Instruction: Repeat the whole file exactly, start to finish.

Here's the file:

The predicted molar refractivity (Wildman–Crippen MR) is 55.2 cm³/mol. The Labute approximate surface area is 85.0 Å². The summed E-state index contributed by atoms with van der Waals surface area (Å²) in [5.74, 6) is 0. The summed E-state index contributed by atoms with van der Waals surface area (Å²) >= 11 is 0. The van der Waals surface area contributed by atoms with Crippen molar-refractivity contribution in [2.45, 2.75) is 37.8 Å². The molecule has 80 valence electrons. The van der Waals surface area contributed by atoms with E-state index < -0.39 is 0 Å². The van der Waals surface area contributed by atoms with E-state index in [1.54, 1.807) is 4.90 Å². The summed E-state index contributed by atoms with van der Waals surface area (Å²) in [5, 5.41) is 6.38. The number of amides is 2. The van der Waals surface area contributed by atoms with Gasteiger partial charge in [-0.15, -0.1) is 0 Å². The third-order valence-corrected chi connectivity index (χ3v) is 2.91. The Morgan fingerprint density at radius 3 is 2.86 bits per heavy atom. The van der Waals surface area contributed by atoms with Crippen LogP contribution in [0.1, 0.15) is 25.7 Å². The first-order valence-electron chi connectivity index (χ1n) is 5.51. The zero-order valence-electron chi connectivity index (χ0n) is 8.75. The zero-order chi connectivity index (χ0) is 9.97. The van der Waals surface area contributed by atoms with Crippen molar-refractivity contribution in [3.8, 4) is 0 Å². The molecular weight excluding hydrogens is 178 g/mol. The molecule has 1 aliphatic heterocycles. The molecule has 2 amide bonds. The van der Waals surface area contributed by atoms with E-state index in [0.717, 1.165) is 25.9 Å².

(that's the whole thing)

The predicted molar refractivity (Wildman–Crippen MR) is 55.2 cm³/mol. The Labute approximate surface area is 85.0 Å². The summed E-state index contributed by atoms with van der Waals surface area (Å²) in [5.74, 6) is 0. The summed E-state index contributed by atoms with van der Waals surface area (Å²) >= 11 is 0. The van der Waals surface area contributed by atoms with Crippen molar-refractivity contribution in [2.45, 2.75) is 37.8 Å². The molecule has 80 valence electrons. The van der Waals surface area contributed by atoms with E-state index < -0.39 is 0 Å². The van der Waals surface area contributed by atoms with E-state index in [1.54, 1.807) is 4.90 Å². The summed E-state index contributed by atoms with van der Waals surface area (Å²) in [5, 5.41) is 6.38. The number of amides is 2. The van der Waals surface area contributed by atoms with Gasteiger partial charge in [-0.15, -0.1) is 0 Å². The third-order valence-corrected chi connectivity index (χ3v) is 2.91. The Morgan fingerprint density at radius 3 is 2.86 bits per heavy atom. The van der Waals surface area contributed by atoms with Crippen LogP contribution in [0.1, 0.15) is 25.7 Å². The first-order valence-electron chi connectivity index (χ1n) is 5.51. The zero-order valence-electron chi connectivity index (χ0n) is 8.75. The zero-order chi connectivity index (χ0) is 9.97. The van der Waals surface area contributed by atoms with Crippen molar-refractivity contribution in [3.8, 4) is 0 Å². The molecular weight excluding hydrogens is 178 g/mol. The molecule has 1 aliphatic heterocycles. The molecule has 2 amide bonds. The van der Waals surface area contributed by atoms with E-state index in [0.717, 1.165) is 25.9 Å².